health

"The day I realised there was something wrong with my vagina."

Image via Fox.

For Carly*, 32, the first sign something was wrong was when her ex-boyfriend Gavin* politely declined giving her oral sex.

After some pressing, Gavin, clearly embarrassed and apologising profusely, told Carly that things were a little “smelly” down there.

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The comment made her sober up immediately, and when Gavin told her that the smell got “really bad after sex”, she decided seeing a doctor was probably in order.

“My doctor performed a load of tests and I came back positive for Bacterial vaginosis, or BV, something I had never even heard of,” Carly said.

Concerned about your lady parts smelling a bit funky? It could be BV. (Image via iStock)

So what is BV? According Dr. Martin Ritossa, spokesperson for the Royal Australian and New Zealand College of Obstetricians and Gynaecologists, Bacterial vaginosis is caused when the vagina's bacterial flora is out of balance.

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"Don't be too worried, it's an imbalance rather than abnormality," he said.

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"Normally, you've got both ‘good' and ‘bad' bacteria. The normal, healthy, protective vaginal bacteria known as lactobacilli usually keeps the other mixed bacteria in check. However, BV occurs when the ‘bad' bacteria overwhelm the ‘good'." (Post continues after gallery.)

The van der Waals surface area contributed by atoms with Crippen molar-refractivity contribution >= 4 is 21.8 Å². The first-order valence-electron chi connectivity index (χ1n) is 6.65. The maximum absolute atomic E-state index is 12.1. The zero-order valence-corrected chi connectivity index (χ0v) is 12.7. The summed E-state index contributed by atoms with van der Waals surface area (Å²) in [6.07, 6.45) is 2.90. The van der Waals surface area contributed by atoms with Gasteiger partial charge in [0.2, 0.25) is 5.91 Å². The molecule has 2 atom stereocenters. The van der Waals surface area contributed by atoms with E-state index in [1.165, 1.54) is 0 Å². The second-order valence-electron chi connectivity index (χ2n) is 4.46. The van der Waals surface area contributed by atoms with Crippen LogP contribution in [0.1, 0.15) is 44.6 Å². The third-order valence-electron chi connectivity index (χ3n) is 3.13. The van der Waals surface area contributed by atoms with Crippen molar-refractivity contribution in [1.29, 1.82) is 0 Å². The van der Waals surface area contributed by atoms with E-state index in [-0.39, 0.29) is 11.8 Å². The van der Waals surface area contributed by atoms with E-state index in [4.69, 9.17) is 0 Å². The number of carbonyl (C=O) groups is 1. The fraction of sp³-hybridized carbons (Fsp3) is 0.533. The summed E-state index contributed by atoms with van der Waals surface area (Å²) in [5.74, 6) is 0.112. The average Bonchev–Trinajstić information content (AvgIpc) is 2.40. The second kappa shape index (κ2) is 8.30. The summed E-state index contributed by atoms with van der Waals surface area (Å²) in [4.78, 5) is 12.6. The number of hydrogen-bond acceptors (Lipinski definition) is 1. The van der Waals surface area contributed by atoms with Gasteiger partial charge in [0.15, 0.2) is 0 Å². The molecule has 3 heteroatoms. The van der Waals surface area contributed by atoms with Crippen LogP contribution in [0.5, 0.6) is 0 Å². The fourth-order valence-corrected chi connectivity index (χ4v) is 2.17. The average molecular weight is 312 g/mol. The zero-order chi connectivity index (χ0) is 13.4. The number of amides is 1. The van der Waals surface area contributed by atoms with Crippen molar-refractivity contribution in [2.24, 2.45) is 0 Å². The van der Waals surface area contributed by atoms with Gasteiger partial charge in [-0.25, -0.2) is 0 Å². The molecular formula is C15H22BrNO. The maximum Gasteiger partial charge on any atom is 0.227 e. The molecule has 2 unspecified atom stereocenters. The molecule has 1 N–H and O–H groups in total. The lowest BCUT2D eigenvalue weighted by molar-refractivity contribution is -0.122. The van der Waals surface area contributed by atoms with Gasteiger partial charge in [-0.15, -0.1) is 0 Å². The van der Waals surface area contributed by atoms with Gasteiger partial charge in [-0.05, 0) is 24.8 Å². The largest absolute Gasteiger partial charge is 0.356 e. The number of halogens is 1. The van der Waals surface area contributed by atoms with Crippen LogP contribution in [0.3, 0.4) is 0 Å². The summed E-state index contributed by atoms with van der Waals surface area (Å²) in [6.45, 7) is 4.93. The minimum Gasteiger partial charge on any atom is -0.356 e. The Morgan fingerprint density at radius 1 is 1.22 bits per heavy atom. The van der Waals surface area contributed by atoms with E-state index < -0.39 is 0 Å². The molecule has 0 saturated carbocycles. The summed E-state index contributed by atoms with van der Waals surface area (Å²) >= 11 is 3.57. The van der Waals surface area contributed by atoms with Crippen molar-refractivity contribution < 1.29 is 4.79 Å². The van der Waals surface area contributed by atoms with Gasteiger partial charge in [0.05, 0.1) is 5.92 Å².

While about half of all women with BV have no symptoms, for others, symptoms include a watery, white or grey discharge and a particularly strong odour – that can have a fishy or ammonia-like smell.

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Experts are not certain of what is the cause of the bacteria getting out of balance. However, certain things make it more likely to make it happen, such as when you're stressed, lacking in sleep, or, when you have a new sexual partner.

New sexual partners can cause BV.

Dr Ritossa says the imbalance often clears itself up.

"However, I would suggest visiting your doctor, who will take a swab for analysis. If it's found that you are suffering from BV, usually antibiotics known as metronidazole will prescribed," he said.

Carly was given a seven-day course of antibiotics. The antibiotics were effective, and the smell disappeared completely two days into the course.

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It's worth noting that about half of all women with BV are thought to suffer from recurrences within six to 12 months.

The best way to keep your vagina bacteria in check? Dr Ritossa suggests is to live a healthy lifestyle – lots of sleep, good food, no smoking and exercise. Meanwhile, over the counter products such as Aci-Jel vagina jelly can relieve symptoms.